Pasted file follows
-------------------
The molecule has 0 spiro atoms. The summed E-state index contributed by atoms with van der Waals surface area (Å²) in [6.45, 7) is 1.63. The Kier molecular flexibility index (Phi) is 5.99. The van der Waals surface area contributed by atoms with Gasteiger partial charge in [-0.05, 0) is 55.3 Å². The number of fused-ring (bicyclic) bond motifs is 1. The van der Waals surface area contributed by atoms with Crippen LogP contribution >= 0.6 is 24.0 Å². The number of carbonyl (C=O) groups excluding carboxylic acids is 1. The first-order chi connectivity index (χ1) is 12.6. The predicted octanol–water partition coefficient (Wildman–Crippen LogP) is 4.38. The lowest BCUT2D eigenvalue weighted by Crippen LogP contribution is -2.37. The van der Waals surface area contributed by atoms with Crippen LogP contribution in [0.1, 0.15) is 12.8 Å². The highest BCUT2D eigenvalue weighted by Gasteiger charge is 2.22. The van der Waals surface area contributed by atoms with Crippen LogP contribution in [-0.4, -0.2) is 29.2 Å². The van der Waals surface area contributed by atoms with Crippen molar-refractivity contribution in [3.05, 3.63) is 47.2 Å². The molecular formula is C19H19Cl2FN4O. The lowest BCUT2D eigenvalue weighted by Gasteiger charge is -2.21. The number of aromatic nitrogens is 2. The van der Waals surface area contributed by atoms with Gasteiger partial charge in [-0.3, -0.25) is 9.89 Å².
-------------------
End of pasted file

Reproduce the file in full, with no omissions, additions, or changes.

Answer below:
The molecule has 0 spiro atoms. The summed E-state index contributed by atoms with van der Waals surface area (Å²) in [6.45, 7) is 1.63. The Kier molecular flexibility index (Phi) is 5.99. The van der Waals surface area contributed by atoms with Gasteiger partial charge in [-0.05, 0) is 55.3 Å². The number of fused-ring (bicyclic) bond motifs is 1. The van der Waals surface area contributed by atoms with Crippen LogP contribution >= 0.6 is 24.0 Å². The number of carbonyl (C=O) groups excluding carboxylic acids is 1. The first-order chi connectivity index (χ1) is 12.6. The predicted octanol–water partition coefficient (Wildman–Crippen LogP) is 4.38. The lowest BCUT2D eigenvalue weighted by Crippen LogP contribution is -2.37. The van der Waals surface area contributed by atoms with Crippen LogP contribution in [0.1, 0.15) is 12.8 Å². The highest BCUT2D eigenvalue weighted by Gasteiger charge is 2.22. The van der Waals surface area contributed by atoms with Crippen LogP contribution in [-0.4, -0.2) is 29.2 Å². The van der Waals surface area contributed by atoms with Crippen molar-refractivity contribution in [3.05, 3.63) is 47.2 Å². The molecular formula is C19H19Cl2FN4O. The lowest BCUT2D eigenvalue weighted by Gasteiger charge is -2.21. The number of aromatic nitrogens is 2. The van der Waals surface area contributed by atoms with Gasteiger partial charge in [-0.3, -0.25) is 9.89 Å².